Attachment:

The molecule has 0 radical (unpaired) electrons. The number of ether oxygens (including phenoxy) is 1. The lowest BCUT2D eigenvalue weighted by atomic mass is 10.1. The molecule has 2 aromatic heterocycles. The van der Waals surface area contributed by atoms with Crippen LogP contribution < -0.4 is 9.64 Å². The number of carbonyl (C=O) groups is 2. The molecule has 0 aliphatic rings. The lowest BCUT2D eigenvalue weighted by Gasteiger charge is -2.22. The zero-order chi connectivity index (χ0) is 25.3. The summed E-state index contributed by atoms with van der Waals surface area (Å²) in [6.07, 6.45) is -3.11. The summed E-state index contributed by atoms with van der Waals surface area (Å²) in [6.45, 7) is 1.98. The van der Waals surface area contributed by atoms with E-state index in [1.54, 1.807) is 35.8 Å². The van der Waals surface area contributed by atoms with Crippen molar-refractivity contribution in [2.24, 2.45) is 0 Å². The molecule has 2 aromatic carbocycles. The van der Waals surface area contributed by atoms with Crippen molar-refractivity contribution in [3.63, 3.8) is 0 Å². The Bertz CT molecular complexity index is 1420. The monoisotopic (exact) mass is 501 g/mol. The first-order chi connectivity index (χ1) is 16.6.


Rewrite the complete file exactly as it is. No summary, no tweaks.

The molecule has 0 radical (unpaired) electrons. The number of ether oxygens (including phenoxy) is 1. The lowest BCUT2D eigenvalue weighted by atomic mass is 10.1. The molecule has 2 aromatic heterocycles. The van der Waals surface area contributed by atoms with Crippen LogP contribution < -0.4 is 9.64 Å². The number of carbonyl (C=O) groups is 2. The molecule has 0 aliphatic rings. The lowest BCUT2D eigenvalue weighted by Gasteiger charge is -2.22. The zero-order chi connectivity index (χ0) is 25.3. The summed E-state index contributed by atoms with van der Waals surface area (Å²) in [6.07, 6.45) is -3.11. The summed E-state index contributed by atoms with van der Waals surface area (Å²) in [6.45, 7) is 1.98. The van der Waals surface area contributed by atoms with E-state index in [1.54, 1.807) is 35.8 Å². The van der Waals surface area contributed by atoms with Crippen molar-refractivity contribution in [2.24, 2.45) is 0 Å². The molecule has 2 aromatic carbocycles. The van der Waals surface area contributed by atoms with Crippen molar-refractivity contribution in [3.63, 3.8) is 0 Å². The Bertz CT molecular complexity index is 1420. The monoisotopic (exact) mass is 501 g/mol. The first-order chi connectivity index (χ1) is 16.6.